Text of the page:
The prosecutors chosen for the court are appointed in a similarly careful manner. The Office of the Prosecutor (OTP) is required by the statute of Rome to act independently from all other state or international agencies. They may open an investigation in only a few situations: firstly, where a case is referred to them by a state, secondly where the United Nations Security Council refers a case to them or thirdly, where the Pre-Trial chamber authorises them to do so.

Every nine years, a new chief prosecutor is appointed by secret ballot of the members of the International Law Commission. In 2021, British barrister Karim Khan was selected as new chief prosecutor, he is likely to be the ICC prosecutor tasked with addressing the legal implications of the so-called Islamic State.

The physical offices of the prosecutors are located within the palace of justice in the Hague. Employees of the office generally spend most of their day trying to ensure that member states play ball with whatever investigations are currently ongoing. This heavy politicisation has been a consistent criticism of the office.

The Lame Arm of the Law?

As mentioned, there are many criticisms which have been thrown at the ICC over the years.

Firstly, there have been complaints raised that the court is slow, dealing with only 6 cases in 20 years. However, when considering this you have to remember that there are only 18 judges in total which are split into three chambers. This means only six judges are actually available for each part of the trials. You also have to remember that cases within a single country can take years before they get to trial. So, obviously a case spanning multiple countries is going to take even longer.

In 2018, Donald Trump raised our second contention. At the United Nations in New York, when addressing the general assembly, he complained that the court interferes with a state’s individual sovereignty. That’s the point! Courts are meant to interfere with sovereignty to protect the general public; whether it’s from a murderer, a war criminal or a person holding suspicous fish.

Finally, the most damning of all, is the complaint that the long arm of the law has had a focused lens in its approach to justice. Every single one of the 26 cases so far brought to the ICC have been from countries in Africa. Yes, the ICC has recently opened investigations into the Myanmar crisis, but this does little to shake the idea that the ICC and the general idea of international justice is an embodiment of 21st century western imperialism. To make this complaint even worse for the ICC, several commentators have pointed to various cases of criminals who should have been dealt with by the ICC, but instead were prosecuted by their own nations. One clear example of this is Sgt. Alexander Blackman, a British Royal Marine who executed surrendering Taliban soldiers in 2011 and was subsequently sentenced for their murder in England. Sgt. Blackman was released after serving only eight years of his life sentence for what was unequivocally a war crime.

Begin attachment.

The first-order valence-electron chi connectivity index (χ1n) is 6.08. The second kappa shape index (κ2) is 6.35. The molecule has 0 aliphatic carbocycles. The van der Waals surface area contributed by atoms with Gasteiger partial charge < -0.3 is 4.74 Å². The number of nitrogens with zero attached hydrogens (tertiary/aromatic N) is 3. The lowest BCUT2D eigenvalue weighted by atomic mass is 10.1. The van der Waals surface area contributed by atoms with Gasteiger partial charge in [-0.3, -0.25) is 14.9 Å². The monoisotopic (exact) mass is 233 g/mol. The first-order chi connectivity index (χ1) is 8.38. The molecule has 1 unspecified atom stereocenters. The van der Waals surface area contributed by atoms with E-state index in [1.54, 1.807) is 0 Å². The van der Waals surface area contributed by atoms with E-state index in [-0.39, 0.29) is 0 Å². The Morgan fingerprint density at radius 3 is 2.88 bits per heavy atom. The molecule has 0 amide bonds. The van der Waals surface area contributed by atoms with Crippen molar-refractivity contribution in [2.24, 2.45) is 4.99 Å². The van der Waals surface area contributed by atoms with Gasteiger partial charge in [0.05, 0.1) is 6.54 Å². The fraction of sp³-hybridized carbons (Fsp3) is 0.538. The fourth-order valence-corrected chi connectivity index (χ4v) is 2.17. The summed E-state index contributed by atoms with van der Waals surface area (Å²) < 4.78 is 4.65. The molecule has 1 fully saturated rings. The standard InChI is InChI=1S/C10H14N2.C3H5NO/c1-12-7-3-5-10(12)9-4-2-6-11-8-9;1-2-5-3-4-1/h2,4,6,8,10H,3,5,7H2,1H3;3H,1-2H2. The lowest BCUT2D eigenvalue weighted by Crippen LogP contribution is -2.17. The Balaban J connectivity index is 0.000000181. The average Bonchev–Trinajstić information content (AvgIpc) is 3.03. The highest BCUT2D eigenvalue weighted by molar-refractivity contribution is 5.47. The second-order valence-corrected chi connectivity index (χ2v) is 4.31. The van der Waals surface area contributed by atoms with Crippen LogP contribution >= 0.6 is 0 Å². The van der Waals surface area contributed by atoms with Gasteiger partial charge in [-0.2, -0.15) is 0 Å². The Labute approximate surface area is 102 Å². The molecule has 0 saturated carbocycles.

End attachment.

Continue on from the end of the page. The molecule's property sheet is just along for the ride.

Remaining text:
The History of Justice

We end this Megaproject with many questions as to the ideas of international justice, and more specifically the application of international justice through the ICC. The ICC is, without a doubt, the single most significant effort made by us as a species towards this goal. Despite this, its future is a troubled one. No one knows how it will change with the appointment of a new prosecutor, the uncertainty of the modern international climate, or whether it can even survive through the rising discontent against it. There is one thing we can be sure of though, the ICC has been a long time coming. It may be troubled, but its troubles are nothing compared to its past.

Related Articles


Please enter your comment!
Please enter your name here

Stay Connected


Random Article

Houska Castle: Europe’s Gateway to Hell

Some fifty kilometers north of Prague lies a castle shrouded in mystery. Surrounded by thick woodland crisscrossed with low peaks and rushing streams, Hrad...

Latest Articles